Let words be your poison

January 23, 2015

3, 2, 1

Happy new year!

So maybe the way we count hours, days, months and years is based on an arbitrary system but still, you and I know that time passes and that, in any case, it’s 2015. And  within those seconds that count down to a new year, you can almost feel that you won’t be the same after the clock strikes twelve. And sometimes you are not. Because this is how change happens: you close your eyes, you smile and decide to live your life differently.

Last time I blogged, I concluded that I should start asking better questions. I was deep in my summer blues and writing about it, both offline and online, helped. It helped me cope with my life’s transitions and gave me a sense of control over what felt an inexplicable wave of emotions. And that’s normal. Because that’s what writing does: rather than allowing you to banish your sadness or avoid suffering, it helps you find a way to suffer better. ‘Do not ignore or throw away your grief,’ sculptor Richard Serra says. As opposed to the prevailing empty self help jargon to stay positive, taking a moment to acknowledge and process your feelings, gives you a chance to honour them. So I now write more. Not in order to finish a novel. Not to improve my writing skills. Not to get published, but as an emotional release, as a way to connect with myself and to one another.

And through a series of workshops, I want to share my insights of the last few years on therapeutic creative writing. Because I have learnt from Victoria Field that you don’t need therapy when you have creative writing: writing is that important because, as  Gillie Bolton says,  ‘it uses our ordinary everyday worlds and puts things together in different ways rather than tearing them apart – it puts elements together that weren’t together before. It’s that congruence, that meeting of different things that makes poetry flash fire and make things happen for us.’

Forget what your teacher or anyone has told you. Your writing is valid. Your writing is enough. Your writing is important. Write more this year, write freely. Discover yourself, write in odd places, on large pieces of paper, on post-its or even napkins. Write in quiet, uninterrupted places, write in a noisy cafe, in a stuffy waiting room. Let those well hidden emotions bubble to the surface. Let it be your psychotherapy, your meditation.

Alice in Wonderland, Illustration by John Tenniel

Alice in Wonderland, Illustration by John Tenniel

If you need an extra push you can start with an exercise from the book  The Writer’s Key by Gillie Bolton. Complete the following sentence beginnings. You can write a statement or a lot more than that. Don’t think too much. You can also do your exercise in the comments below or just share your feedback on how the exercise felt.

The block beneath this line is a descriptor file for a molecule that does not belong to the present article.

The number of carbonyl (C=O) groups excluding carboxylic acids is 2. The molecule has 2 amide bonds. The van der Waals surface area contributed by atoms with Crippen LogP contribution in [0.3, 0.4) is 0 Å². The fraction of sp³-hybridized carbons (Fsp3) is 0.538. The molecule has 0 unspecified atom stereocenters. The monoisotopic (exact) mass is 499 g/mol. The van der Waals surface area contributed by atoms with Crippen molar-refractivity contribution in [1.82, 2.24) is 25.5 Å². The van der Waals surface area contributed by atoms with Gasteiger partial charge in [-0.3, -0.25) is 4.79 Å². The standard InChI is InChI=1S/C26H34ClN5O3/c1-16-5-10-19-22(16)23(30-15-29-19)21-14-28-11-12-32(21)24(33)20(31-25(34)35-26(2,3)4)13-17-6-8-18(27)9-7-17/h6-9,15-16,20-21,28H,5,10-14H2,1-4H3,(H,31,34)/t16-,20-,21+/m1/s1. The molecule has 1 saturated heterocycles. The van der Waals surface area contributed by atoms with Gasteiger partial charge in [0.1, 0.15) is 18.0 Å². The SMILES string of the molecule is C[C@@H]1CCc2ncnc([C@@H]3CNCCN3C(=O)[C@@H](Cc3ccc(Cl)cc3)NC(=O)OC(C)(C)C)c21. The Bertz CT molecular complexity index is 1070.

I am…

I know…

I think…

I believe…

I remember…

I feel…

I want…

I wish…

I can…

I wonder…

I hope…

I was told…

I promise myself I will…

 Join me. Let words be your drug, your poison of choice.

Love, Louiza


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  • Motunrayo

    This is exactly what I need now, especially the last paragraph before the image. Thanks Louiza.

    • Louiza

      Motunrayo it was so wonderful to see your comment, just as I was editing to add an exercise in that I found helpful! I was thinking that I missed so much this community of wonderful people! Thank you for being here! Looking forward to hearing more about your own voyage!

  • Andrea

    Thank you for this 🙂 One of my goals for this year is to write more and I hope I can achieve it!

  • Saba

    Welcome back Louisa 🙂
    My teacher recently told us to write reflective journals. I never thought them important but I am amazed at how easier my life became with that practice. I had so many feelings bothering me, and now I don’t 😀 Though she couldn’t teach us after a couple of classes, she changed my life for the better.

    I had also tried writing a story about my confusions, it turned out well (though nobody read it because it had so many of my private confessions :p)

    I pkan on writing more. I hope I carry on with it 🙂

    • Louiza

      Saba! Thank you for taking the time to reach out! 🙂 So good to be back and be able to share things. Sounds like a lovely teacher… The story sounds intriguing-must have been so releasing to be able to do that!

  • Carol W.

    Perfect post at this moment in my life. Last week I started a creative writing course at the University I work for. One week into the course and I am freaking about ‘writing creatively enough’ for this course. My writing is technical and factual, to the point. The paragraph you wrote before the picture – my writing is enough. Thank you for the great read and the writing prompt I intend to complete throughout the week.

    • Louiza

      Carol thank you so much for stopping by! I wish you all the best in your creative journey…I am sure it will be filled with treasures! I would love to see how it will unfold!

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